Remembering John Lawrence, the man behind Lawrence v. Texas

Lawrence

John Lawrence and Tyrone Gardner

Metro Weekly reports that one-time Houstonian John Geddes Lawrence, the “Lawrence” in Lawrence v. Texas, passed away last month at the age of 68:

“In the facts underlying the Supreme Court case, Lawrence v. Texas, Lawrence and Tyron Garner were arrested under Texas’s Homosexual Conduct Law after police entered Lawrence’s home on Sept. 17, 1998, and saw them “engaging in a sexual act.” The couple challenged the law as unconstitutional”

I was 22 and living in Dallas in 2003 when the Supreme Court issued its opinion in Lawrence declaring Texas’ law against “homosexual conduct” unconstitutional. A group of over 100 people gathered in the parking lot of the Resource Center of Dallas as Dennis Coleman, then with Lambda Legal, read excerpts of the decision. I remember the exuberant electricity in the air, the crowd bubbling with joy and the relief of centuries of official oppression finally coming to an end. Similar get-togethers took place across the state, as an entire community breathing a collective sigh of relief.

That relief has turn to frustration over the years. Although the Supreme Court decision rendered Penal Code Section 21.06 unconstitutional, the law remains on the books, and efforts to remove it have met with significant resistance. During a hearing this spring on finally removing the unconstitutional law, Rep. Jose Aliseda, R – Pleasanton, lamented that repeal of the law would entail removing portions of the Health Code requiring that HIV education efforts include information that “homosexual conduct is not an acceptable lifestyle and is a criminal offense under Section 21.06, Penal Code.”

Before Lawrence several attempts were made to remove the law against “homosexual conduct.” The Texas legislature voted to remove it from the penal code as part of a complete rewrite of the code in 1971, but the measure was vetoed by Gov. Preston Smith. In 1973 the Legislature again undertook a rewrite of the code, keeping “homosexual conduct” a crime but making it a class C misdemeanor. In 1981 a U.S. District Court ruled in Baker v. Wade that the law was unconstitutional, but as that case was winding its way through an unusually torturous appeals process the Supreme Court ruled in Bowers v. Hardwick that a similar law in Georgia was constitutional, making the questions in Baker moot. Similarly, in the 90′s there was hope that Texas v. Morales might finally prevail in defeating the “homosexual conduct” prohibition, but the Texas Supreme Court decided that since, in their opinion, the law was rarely enforced, there was no reason for them to rule in the matter.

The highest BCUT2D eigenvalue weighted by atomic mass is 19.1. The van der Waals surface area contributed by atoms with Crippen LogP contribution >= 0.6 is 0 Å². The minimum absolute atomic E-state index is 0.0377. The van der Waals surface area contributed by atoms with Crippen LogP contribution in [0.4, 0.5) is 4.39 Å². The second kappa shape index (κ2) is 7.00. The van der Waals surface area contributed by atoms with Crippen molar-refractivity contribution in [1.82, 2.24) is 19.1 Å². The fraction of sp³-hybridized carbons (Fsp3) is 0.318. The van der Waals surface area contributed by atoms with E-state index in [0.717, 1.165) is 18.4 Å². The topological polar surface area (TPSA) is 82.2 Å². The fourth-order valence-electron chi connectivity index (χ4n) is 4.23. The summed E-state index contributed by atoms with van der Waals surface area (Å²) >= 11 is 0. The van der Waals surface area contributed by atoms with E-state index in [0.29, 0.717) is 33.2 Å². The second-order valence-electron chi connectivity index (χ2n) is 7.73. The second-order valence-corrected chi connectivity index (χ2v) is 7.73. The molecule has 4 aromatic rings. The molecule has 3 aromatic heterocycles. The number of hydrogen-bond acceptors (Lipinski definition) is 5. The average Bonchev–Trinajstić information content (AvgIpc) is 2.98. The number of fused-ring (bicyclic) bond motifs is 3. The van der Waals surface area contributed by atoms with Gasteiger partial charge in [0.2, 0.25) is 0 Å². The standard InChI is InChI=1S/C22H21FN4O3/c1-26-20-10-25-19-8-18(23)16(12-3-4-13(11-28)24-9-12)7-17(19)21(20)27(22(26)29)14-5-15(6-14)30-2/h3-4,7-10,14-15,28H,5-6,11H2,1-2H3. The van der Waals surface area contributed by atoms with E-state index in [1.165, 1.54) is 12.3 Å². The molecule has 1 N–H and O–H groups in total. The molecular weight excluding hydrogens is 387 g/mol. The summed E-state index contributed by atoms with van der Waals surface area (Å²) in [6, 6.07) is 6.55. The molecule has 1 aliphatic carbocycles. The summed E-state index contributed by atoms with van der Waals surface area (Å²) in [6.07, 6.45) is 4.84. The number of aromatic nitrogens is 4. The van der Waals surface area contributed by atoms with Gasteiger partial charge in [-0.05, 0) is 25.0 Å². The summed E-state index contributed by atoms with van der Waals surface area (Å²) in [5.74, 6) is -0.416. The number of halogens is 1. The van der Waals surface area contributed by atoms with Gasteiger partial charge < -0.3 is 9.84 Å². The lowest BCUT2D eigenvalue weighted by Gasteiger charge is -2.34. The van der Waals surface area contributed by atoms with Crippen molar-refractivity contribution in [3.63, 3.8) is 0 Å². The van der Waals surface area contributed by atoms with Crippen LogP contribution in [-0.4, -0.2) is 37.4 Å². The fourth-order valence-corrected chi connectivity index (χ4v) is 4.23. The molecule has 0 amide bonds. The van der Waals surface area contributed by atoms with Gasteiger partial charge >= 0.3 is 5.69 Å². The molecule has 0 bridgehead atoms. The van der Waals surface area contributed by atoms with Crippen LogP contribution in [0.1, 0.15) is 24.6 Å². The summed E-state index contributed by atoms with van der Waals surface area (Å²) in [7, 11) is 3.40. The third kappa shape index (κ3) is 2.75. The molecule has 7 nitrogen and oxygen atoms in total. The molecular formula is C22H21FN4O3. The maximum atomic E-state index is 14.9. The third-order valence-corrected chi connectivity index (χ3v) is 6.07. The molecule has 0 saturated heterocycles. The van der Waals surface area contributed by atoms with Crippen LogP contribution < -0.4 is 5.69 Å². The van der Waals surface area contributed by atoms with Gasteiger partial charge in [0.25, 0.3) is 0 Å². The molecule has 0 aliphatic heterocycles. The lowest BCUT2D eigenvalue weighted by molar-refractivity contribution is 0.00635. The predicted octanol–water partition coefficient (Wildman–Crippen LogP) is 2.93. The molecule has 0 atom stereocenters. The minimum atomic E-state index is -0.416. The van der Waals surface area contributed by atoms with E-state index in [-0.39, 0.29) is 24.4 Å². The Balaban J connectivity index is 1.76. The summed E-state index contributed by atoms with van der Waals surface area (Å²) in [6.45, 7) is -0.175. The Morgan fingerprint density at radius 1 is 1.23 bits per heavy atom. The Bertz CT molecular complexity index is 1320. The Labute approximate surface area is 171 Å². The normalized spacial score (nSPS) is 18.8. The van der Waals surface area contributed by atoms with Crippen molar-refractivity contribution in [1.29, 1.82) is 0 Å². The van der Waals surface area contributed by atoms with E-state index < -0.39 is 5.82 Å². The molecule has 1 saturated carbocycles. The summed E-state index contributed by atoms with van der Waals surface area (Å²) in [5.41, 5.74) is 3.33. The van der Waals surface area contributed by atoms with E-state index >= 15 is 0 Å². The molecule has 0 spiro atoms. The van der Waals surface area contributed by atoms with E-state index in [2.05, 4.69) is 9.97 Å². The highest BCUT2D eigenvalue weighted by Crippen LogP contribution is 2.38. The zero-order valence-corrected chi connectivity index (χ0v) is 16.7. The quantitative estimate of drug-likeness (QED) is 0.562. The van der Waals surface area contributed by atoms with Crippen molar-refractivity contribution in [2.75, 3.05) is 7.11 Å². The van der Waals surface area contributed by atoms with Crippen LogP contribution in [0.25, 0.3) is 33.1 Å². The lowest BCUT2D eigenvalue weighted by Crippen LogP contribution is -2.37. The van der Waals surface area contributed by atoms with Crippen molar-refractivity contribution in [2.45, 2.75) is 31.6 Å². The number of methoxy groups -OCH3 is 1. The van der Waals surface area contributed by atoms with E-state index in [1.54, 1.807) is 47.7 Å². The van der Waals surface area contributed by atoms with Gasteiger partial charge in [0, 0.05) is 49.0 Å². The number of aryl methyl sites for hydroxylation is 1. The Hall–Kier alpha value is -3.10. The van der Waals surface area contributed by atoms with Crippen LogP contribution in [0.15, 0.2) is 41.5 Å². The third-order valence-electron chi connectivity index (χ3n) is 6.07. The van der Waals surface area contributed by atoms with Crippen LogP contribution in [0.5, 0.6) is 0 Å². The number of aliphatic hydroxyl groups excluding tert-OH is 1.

Lawrence’s legacy lives on in a scholarship named after him and Garner administered by the Houston GLBT Community Center. The scholarship “recognizes outstanding leadership shown by gay, lesbian, bisexual, and transgender Texas high school seniors and college
students by contributing to the cost of their continuing education. Selection is based upon character and need.” Tim Brookover, president of the community center, expressed sorrow at Lawrence’s passing “John was a hero, the community owes a great debt of gratitude to John and Tyrone for taking the case all the way to the Supreme Court,” said Brookover. “They could have easily allowed it to slip away, but they decided to stay and fight and that makes them heroes and role models.”

The application deadline for the John Lawrence/Tyrone Gardner Scholarship is March 2, 2012.

—  admin

A viewer’s guide to the Proposition 8 arguments

3-judge panel from 9th Circuit appeals court takes up case challenging voter-approved amendment banning same-sex marriage in California; C-SPAN will televise proceedings

Lisa Keen  |  Keen News Service lisakeen@me.com

THE NEXT STEP | Kristin Perry, from left, and Sandra Stier, listen as attorney Theodore Olson speaks at a news conference at the Federal Building in San Francisco in July 2009. A three-judge panel from the 9th Circuit Court of Appeals will hear arguments in the case on Monday, Dec. 6. (Jeff Chiu/Associated Press)

A federal appeals panel in San Francisco will hear oral arguments Monday, Dec. 6, in the landmark challenge to Proposition 8 — California’s voter-passed constitutional amendment banning same-sex marriage.